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The 2006 North Korean nuclear test was the detonation of a nuclear device conducted on October 9, 2006 by North Koreamarker.

North Korea announced its intention to conduct a test on October 3, six days prior, and in doing so became the first nation to give warning of its first nuclear test. The blast is estimated to have had an explosive force of less than one kiloton, and some radioactive output was detected. United States officials suggested the device may have been a nuclear explosive that misfired.

An anonymous official at the North Korean Embassy in Beijing told a South Korean newspaper that the explosive output was smaller than expected. Because of the secretive nature of North Korea and small yield of the test, there remains some question as to whether it was an unusually small successful test, or a partially failed "fizzle" or dud.

It was reported that the government of the People's Republic of China was given a 20-minute advance warning that the test was about to occur. China sent an emergency alert to Washington, D.C.marker through the United States embassy in Beijing at which time President George W. Bush was told by National Security Advisor Stephen Hadley "shortly after" 10 p.m. (UTC-5) that a test was imminent.


North Korea had been suspected of maintaining a clandestine nuclear weapons development program since the early 1990s when it constructed a plutonium-producing Magnox nuclear reactor at Yongbyonmarker, and various diplomatic means had been used by the international community to attempt to limit North Korea's nuclear work to peaceful and scientific means and encouraging North Korea to participate in international treaties. In 1994, the United States and North Korea signed the "Agreed Framework", whereby North Korea agreed to freeze its plutonium production program in exchange for fuel, economic cooperation, and the construction of two modern nuclear power plants powered by light-water reactors. Eventually, North Korea's existing nuclear facilities were to be dismantled, and the spent reactor fuel taken out of the country.

However, in 2002, rumors circulated that North Korea was pursuing both uranium enrichment technology and plutonium reprocessing technologies in defiance of the Agreed Framework North Korea reportedly told American diplomats in private that they were in possession of nuclear weapons, citing American failures to uphold their own end of the "Agreed Framework" as a motivating force. North Korea later clarified that it did not possess weapons yet, but that it had a right to possess them. In late 2002 and early 2003, North Korea began to take steps to eject International Atomic Energy Agencymarker inspectors while re-routing spent fuel rods for plutonium reprocessing for weapons purposes. Throughout the course of 2003, North Korean and American officials exchanged harsh words and staged military exercises which were interpreted by the other party to be aggressive. As late as the end of 2003, North Korea claimed that it would freeze its nuclear program in exchange for American concessions – in particular a non-aggression treaty – but a final agreement was not reached and talks continued to be cancelled or fall through. North Korea withdrew from the Nuclear Non-Proliferation Treaty in 2003 after not receiving light-water reactors promised by the U.S. which were going to be delivered in exchange for North Korea not developing their own power plants, as understood in the "Agreed Framework."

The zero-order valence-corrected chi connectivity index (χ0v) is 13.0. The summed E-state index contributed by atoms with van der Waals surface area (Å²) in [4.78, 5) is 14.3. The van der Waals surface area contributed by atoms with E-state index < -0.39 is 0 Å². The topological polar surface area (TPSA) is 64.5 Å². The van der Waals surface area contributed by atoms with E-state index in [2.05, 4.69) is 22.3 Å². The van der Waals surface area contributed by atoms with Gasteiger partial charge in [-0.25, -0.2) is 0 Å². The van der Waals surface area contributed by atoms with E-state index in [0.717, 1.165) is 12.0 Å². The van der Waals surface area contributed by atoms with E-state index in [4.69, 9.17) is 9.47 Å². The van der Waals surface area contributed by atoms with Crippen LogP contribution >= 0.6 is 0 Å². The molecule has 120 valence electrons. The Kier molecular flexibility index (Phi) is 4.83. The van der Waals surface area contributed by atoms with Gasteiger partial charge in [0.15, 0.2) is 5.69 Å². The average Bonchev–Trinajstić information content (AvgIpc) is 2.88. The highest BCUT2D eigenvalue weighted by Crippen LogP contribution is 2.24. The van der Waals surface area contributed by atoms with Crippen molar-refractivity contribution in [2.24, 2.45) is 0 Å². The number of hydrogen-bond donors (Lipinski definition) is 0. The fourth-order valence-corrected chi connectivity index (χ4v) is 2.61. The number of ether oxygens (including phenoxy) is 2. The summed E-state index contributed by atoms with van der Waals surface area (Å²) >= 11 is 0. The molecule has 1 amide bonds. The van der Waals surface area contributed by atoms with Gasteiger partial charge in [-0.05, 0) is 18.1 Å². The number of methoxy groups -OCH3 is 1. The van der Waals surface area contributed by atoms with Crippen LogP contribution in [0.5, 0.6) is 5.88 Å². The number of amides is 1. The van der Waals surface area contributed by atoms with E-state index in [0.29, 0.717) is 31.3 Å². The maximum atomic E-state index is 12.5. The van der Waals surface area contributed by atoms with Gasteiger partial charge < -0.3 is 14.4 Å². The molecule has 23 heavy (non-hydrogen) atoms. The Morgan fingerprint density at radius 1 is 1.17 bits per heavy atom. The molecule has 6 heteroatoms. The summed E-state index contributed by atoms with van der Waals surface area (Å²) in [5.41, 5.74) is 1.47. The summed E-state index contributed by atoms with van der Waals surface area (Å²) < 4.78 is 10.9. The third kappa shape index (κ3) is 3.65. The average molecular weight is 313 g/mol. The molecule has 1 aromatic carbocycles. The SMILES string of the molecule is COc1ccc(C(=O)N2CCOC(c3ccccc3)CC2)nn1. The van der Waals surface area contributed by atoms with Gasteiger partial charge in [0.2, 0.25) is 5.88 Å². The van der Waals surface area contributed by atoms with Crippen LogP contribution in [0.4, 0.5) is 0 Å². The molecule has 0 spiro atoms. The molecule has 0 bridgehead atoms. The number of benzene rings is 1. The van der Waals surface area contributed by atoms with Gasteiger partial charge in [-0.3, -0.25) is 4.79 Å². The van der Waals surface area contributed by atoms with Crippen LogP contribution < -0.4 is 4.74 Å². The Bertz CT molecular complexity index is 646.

In early 2004 former Los Alamos National Laboratorymarker director Siegfried S. Hecker, as part of an unofficial U.S. delegation, was allowed to inspect North Korea's plutonium production facilities. Hecker later testified before the United States Congress that while North Korea seems to have successfully extracted plutonium from the spent fuel rods, he saw no evidence at the time that they had actually produced a workable weapon. In September 2004, though, North Korean officials announced they had successfully processed Yongbyon plutonium into a workable nuclear deterrent. Through 2005 more diplomatic talks were attempted between the United States, North Korea, South Korea, China, Japan, and Russia (the six-party talks) but little concrete change occurred.

Because North Korea had not conducted a successful test of a nuclear device, the extent of its nuclear weapons program remained ambiguous through 2005 and much of 2006. Though North Korea conducted numerous missile tests (some of which were branded failures by international experts), the question of whether they had actually mastered all aspects of nuclear weapons technology – ranging from material production to complex nuclear weapon design needed to produce the final detonation – remains unanswered.

North Korean statements

Rumours of an impending nuclear test circulated during 2005 and early 2006, though none came to immediate fruition. On October 3, 2006, however, North Korea claimed that it would soon conduct a nuclear test, and on October 9, 2006, the state claimed to have successfully conducted a test. The Korean Central News Agency, the state's news agency, issued the following statement:

Later, the North Korean envoy to the U.N. said it would be better for the Security Council to offer its congratulations rather than pass "useless" resolutions.

Threats of war

On October 10, 2006, an unnamed North Korean official was quoted as saying that North Korea could launch a nuclear missile unless the U.S. sits down for face-to-face talks. However, few, if any, military and defense experts believe that the North Koreans possess the technology to mount a nuclear warhead to a ballistic missile.